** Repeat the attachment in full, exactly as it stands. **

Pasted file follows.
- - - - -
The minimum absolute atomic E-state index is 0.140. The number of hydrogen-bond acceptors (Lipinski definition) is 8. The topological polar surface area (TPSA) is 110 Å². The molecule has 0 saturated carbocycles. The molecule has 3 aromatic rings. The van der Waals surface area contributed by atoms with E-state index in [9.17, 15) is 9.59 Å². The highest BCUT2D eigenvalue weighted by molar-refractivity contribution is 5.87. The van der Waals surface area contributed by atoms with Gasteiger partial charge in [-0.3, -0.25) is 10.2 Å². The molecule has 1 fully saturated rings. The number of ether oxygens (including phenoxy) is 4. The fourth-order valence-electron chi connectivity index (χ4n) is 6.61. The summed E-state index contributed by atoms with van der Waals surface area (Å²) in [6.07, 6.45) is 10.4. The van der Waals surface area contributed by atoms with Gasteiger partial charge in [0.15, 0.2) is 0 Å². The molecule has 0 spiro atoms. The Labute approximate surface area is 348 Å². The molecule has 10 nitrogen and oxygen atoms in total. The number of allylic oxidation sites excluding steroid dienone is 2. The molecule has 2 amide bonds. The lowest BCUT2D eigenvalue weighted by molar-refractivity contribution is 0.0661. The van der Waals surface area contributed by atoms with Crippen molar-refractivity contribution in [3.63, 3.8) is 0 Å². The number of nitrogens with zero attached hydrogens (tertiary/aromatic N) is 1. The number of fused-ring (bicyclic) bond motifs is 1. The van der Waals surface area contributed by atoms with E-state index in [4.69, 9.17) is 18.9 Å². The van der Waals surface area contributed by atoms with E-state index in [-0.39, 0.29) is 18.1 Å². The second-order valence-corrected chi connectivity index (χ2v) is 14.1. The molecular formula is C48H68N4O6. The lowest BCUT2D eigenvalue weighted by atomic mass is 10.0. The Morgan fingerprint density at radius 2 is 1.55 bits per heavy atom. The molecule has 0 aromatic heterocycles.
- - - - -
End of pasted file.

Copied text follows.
The minimum absolute atomic E-state index is 0.140. The number of hydrogen-bond acceptors (Lipinski definition) is 8. The topological polar surface area (TPSA) is 110 Å². The molecule has 0 saturated carbocycles. The molecule has 3 aromatic rings. The van der Waals surface area contributed by atoms with E-state index in [9.17, 15) is 9.59 Å². The highest BCUT2D eigenvalue weighted by molar-refractivity contribution is 5.87. The van der Waals surface area contributed by atoms with Gasteiger partial charge in [-0.3, -0.25) is 10.2 Å². The molecule has 1 fully saturated rings. The number of ether oxygens (including phenoxy) is 4. The fourth-order valence-electron chi connectivity index (χ4n) is 6.61. The summed E-state index contributed by atoms with van der Waals surface area (Å²) in [6.07, 6.45) is 10.4. The van der Waals surface area contributed by atoms with Gasteiger partial charge in [0.15, 0.2) is 0 Å². The molecule has 0 spiro atoms. The Labute approximate surface area is 348 Å². The molecule has 10 nitrogen and oxygen atoms in total. The number of allylic oxidation sites excluding steroid dienone is 2. The molecule has 2 amide bonds. The lowest BCUT2D eigenvalue weighted by molar-refractivity contribution is 0.0661. The van der Waals surface area contributed by atoms with Crippen molar-refractivity contribution in [3.63, 3.8) is 0 Å². The number of nitrogens with zero attached hydrogens (tertiary/aromatic N) is 1. The number of fused-ring (bicyclic) bond motifs is 1. The van der Waals surface area contributed by atoms with E-state index in [4.69, 9.17) is 18.9 Å². The van der Waals surface area contributed by atoms with E-state index in [-0.39, 0.29) is 18.1 Å². The second-order valence-corrected chi connectivity index (χ2v) is 14.1. The molecular formula is C48H68N4O6. The lowest BCUT2D eigenvalue weighted by atomic mass is 10.0. The Morgan fingerprint density at radius 2 is 1.55 bits per heavy atom. The molecule has 0 aromatic heterocycles.